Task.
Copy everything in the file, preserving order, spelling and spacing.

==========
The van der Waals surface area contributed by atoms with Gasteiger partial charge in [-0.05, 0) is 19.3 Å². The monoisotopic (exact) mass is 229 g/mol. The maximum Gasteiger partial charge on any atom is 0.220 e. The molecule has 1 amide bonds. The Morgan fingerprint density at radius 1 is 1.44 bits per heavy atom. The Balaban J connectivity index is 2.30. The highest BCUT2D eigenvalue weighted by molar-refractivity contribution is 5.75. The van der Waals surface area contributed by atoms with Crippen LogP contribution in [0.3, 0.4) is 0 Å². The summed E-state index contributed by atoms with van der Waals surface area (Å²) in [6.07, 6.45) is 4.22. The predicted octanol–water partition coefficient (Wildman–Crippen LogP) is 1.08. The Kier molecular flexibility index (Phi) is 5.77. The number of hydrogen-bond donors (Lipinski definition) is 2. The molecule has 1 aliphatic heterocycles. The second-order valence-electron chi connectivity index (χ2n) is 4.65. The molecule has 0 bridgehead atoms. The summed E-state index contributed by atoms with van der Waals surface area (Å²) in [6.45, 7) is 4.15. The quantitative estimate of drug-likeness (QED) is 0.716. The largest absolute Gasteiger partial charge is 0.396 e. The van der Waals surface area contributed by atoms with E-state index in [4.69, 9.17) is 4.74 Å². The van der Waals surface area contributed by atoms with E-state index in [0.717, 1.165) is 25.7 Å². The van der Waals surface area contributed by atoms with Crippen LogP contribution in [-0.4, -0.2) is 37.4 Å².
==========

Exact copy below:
The van der Waals surface area contributed by atoms with Gasteiger partial charge in [-0.05, 0) is 19.3 Å². The monoisotopic (exact) mass is 229 g/mol. The maximum Gasteiger partial charge on any atom is 0.220 e. The molecule has 1 amide bonds. The Morgan fingerprint density at radius 1 is 1.44 bits per heavy atom. The Balaban J connectivity index is 2.30. The highest BCUT2D eigenvalue weighted by molar-refractivity contribution is 5.75. The van der Waals surface area contributed by atoms with Crippen LogP contribution in [0.3, 0.4) is 0 Å². The summed E-state index contributed by atoms with van der Waals surface area (Å²) in [6.07, 6.45) is 4.22. The predicted octanol–water partition coefficient (Wildman–Crippen LogP) is 1.08. The Kier molecular flexibility index (Phi) is 5.77. The number of hydrogen-bond donors (Lipinski definition) is 2. The molecule has 1 aliphatic heterocycles. The second-order valence-electron chi connectivity index (χ2n) is 4.65. The molecule has 0 bridgehead atoms. The summed E-state index contributed by atoms with van der Waals surface area (Å²) in [6.45, 7) is 4.15. The quantitative estimate of drug-likeness (QED) is 0.716. The largest absolute Gasteiger partial charge is 0.396 e. The van der Waals surface area contributed by atoms with E-state index in [4.69, 9.17) is 4.74 Å². The van der Waals surface area contributed by atoms with E-state index in [0.717, 1.165) is 25.7 Å². The van der Waals surface area contributed by atoms with Crippen LogP contribution in [-0.4, -0.2) is 37.4 Å².